The Nuclear AMRC’s powerful new disk laser cell is now open for collaborative R&D into high-performance welding techniques.

disk laser cell

The centre’s power beam team have completed the first welding trials, following a four-month installation of the cell.

The cell is designed to produce high-quality deep penetration joins, from around 15mm in stainless steel, over lengths of a metre or more. It features a 16kW Trumpf disk laser, the most powerful of its kind in the UK.

The laser head is carried by a six-axis gantry over a two-axis manipulator table which can carry components up to 15 tonnes, all contained in a safety enclosure measuring 10 by seven metres and eight metres height. The cell has been designed and built by Loughborough-based Cyan Tec Systems, a specialist in integrating robotic and laser systems for industrial applications.

disk laser prep

The Nuclear AMRC team will initially use the cell to investigate the viability of using the laser to weld seams on large intermediate-level waste containers for the nuclear decommissioning sector.

Laser welding promises to significantly reduce manufacturing times and costs while maintaining a high quality of weld seams. Thanks to a strictly localised high-energy input and high travel speeds of 10 metres per minute or more, the laser produces a much lower heat input than most other welding technologies, significantly reducing thermal stress and distortion.

The cell can deliver a simultaneous MIG weld for hybrid welding, which can offer a better fit-up tolerance than laser alone with less heat distortion than arc alone. The technique is used in the shipbuilding industry to join steel plates.

With further development, the cell could also be used to investigate laser cutting techniques for decommissioning.

The team now want to talk to manufacturers who are interested in developing laser welding processes for their own production, or who want to investigate innovative applications of the technology.

Industry views wanted on new UK research hubs

The Nuclear AMRC is seeking views from manufacturers on new regional R&D hubs to provides additional support in key areas of nuclear technology.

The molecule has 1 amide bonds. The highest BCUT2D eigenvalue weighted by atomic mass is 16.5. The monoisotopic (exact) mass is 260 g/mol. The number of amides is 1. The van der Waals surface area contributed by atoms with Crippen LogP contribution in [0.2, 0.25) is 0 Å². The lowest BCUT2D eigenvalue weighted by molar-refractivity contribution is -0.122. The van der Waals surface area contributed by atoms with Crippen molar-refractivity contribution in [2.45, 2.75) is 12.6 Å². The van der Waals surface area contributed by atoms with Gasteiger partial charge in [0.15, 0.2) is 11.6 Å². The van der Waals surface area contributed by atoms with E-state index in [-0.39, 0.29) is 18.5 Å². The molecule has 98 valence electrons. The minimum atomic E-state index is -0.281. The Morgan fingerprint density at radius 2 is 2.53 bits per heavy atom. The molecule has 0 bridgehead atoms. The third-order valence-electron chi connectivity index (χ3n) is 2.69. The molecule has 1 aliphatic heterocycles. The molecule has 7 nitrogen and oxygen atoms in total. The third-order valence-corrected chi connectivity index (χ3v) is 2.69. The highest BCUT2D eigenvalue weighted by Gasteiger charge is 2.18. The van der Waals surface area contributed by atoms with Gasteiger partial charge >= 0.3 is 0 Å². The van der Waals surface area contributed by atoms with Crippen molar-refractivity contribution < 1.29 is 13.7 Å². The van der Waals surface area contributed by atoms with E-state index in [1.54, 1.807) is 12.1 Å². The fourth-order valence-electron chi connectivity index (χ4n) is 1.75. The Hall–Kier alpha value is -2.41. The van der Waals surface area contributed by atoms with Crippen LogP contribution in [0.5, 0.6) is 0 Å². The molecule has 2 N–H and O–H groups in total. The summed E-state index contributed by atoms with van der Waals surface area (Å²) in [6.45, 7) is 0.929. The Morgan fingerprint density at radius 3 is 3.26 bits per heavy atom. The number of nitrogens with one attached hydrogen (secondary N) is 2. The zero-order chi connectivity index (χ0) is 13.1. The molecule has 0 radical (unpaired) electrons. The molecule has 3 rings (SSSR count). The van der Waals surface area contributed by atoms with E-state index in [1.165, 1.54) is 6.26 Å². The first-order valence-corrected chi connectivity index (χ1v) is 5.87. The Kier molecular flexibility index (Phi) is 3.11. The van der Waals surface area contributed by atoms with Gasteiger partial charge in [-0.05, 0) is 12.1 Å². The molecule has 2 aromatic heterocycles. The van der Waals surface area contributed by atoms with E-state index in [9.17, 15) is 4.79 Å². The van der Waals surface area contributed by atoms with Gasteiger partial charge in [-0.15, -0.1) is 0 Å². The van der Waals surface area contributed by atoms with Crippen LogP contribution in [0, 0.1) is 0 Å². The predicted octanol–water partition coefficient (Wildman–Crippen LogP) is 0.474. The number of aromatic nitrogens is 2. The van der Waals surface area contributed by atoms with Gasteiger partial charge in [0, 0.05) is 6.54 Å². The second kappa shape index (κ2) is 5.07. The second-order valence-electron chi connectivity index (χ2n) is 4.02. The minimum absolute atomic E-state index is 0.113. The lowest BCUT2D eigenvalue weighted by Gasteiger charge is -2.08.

The Nuclear AMRC has launched the consultation to gauge demand from companies working in the nuclear industry and other advanced manufacturing sectors.

The consultation seeks views on what additional capabilities will deliver the most value to industry. Proposed technical areas include advanced construction techniques, equipment qualification, testing, and innovative electrical control and instrumentation (C&I) technologies.

consultation map

“The development of new advanced capabilities is an opportunity to bring high value opportunities such as C&I to the forefront of research and innovation in the UK, alongside initiatives such as modular construction and equipment qualification,” says Andrew Storer, chief executive officer of the Nuclear AMRC.

“We have already opened our R&D centre for modularisation technologies in Birkenhead, and are keen to explore what other important areas require intervention. New R&D capabilities will help reduce costs and lead time for the nuclear industry and other industries which can benefit from research in this area.”

The UK has a solid base of academic and industrial experience in many areas of technology, but a limited amount of nuclear-specific research. New build reactor vendors typically carry out research in their home country.

Increasing the UK’s C&I research capability, for example, would help the domestic supply chain move from legacy analogue systems used in existing plant, to the digital and wireless technologies systems used in new reactor designs. That would enable the UK to compete for more C&I work in operations, decommissioning, new build and future reactor development, and reduce project costs.